We had barely set foot in the 21st century, when bin Laden’s terrorists unleashed a relentless war against our country, with the disastrous terrorist attacks of September 11, 2001. Soon after that, North Korea withdrew from the Nuclear Non-Proliferation Treaty (NPT), expelled the inspectors from the International Atomic Energy Agency (AEIA), and let loose a venomous anti-American campaign. “Let’s exterminate our sworn enemy U.S. imperialists!” reads a slogan inside North Korean jet cockpits, sailors’ cabins, and army guard posts.

When Ronald Reagan became president, the U.S. was being treated with contempt by most petty tyrants around the world. The Soviet Union was on the march in Angola, Vietnam, Cuba, Ethiopia, Syria, El Salvador, Nicaragua, Peru, and, of course, Afghanistan. President Reagan reversed all these trends by calling the tyrants and their tyrannies by their real names, and treating them as such. Remember his “Evil Empire”? The Soviet press agency TASS said those words demonstrated that Reagan was a “bellicose, lunatic anti-Communist.” But it was precisely that “lunatic anti-Communist” who won the 44-year Cold War and returned America to greatness.

Unfortunately, in 1993 we got another wishy-washy president, who reinstated Carter’s policy of appeasing Communist tyrants. On April 22, 2000, during a Holy Week, between Good Friday and Easter Sunday, President Bill Clinton’s marshals forcibly seized and returned to Communist Cuba a six-year-old boy who had miraculously escaped alive from a boat that had sunk with his mother, who had been trying to free her only child from Castro’s tyranny.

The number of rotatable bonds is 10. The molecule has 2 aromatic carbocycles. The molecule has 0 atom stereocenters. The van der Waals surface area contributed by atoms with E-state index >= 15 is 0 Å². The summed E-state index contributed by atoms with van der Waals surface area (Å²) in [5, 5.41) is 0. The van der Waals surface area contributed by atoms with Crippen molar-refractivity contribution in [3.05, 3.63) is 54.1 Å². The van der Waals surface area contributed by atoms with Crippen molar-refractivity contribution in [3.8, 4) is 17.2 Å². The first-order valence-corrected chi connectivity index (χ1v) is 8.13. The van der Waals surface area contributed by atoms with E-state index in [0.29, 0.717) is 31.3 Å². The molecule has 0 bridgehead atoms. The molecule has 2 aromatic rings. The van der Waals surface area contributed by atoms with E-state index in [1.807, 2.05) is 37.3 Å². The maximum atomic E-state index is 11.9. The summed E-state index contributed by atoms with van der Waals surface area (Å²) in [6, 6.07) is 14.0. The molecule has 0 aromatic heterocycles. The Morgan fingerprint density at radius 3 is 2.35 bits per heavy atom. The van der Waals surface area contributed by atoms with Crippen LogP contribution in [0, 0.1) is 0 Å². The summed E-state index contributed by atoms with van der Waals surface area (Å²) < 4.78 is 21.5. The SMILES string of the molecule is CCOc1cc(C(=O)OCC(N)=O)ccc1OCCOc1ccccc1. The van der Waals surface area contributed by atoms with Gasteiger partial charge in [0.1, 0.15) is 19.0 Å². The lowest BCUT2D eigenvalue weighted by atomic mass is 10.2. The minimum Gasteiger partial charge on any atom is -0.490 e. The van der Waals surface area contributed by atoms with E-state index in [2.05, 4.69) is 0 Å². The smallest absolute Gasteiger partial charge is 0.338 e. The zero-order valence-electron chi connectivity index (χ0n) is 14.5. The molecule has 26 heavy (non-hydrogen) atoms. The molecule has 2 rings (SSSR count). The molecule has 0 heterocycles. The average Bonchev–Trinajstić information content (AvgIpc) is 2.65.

To Fidel Castro, the bright-eyed, telegenic Elián González was a “traitor” who could become a symbol of freedom for both the exiles in Miami and the people of Havana, and who could therefore damage Castro’s image at home and abroad. Therefore, soon after Elián was found floating around the ocean in an inner tube, Castro assembled 300,000 Cubans on Havana’s streets to protest the “kidnapping” of Elian by the United States. Then Castro tried to lure Elián back — as Ceausescu had tried on me, after I had escaped from Romania. Elián’s two Cuban grandmothers were dispatched to the United States, bringing photo albums with pictures of Elián’s relatives, schoolmates, home, dog, parrot, and empty school desk “waiting for you to return.” Cuba supplied the grandmothers with new clothes and travel expenses. They were, of course, accompanied by Cuban handlers, who managed their every move in the United States.

Elián himself did not fall for Castro’s tricks. Unfortunately, President Clinton and his attorney general, Janet Reno, did swallow the bait, and the boy went back to Cuba. It was not long before Russia’s Pravda began crowing: “It must be said, that like the breaking of a great dam, the American decent into Marxism is happening with breathtaking speed, against the backdrop of a passive, hapless sheeple, excuse me dear reader, I meant people.”[2]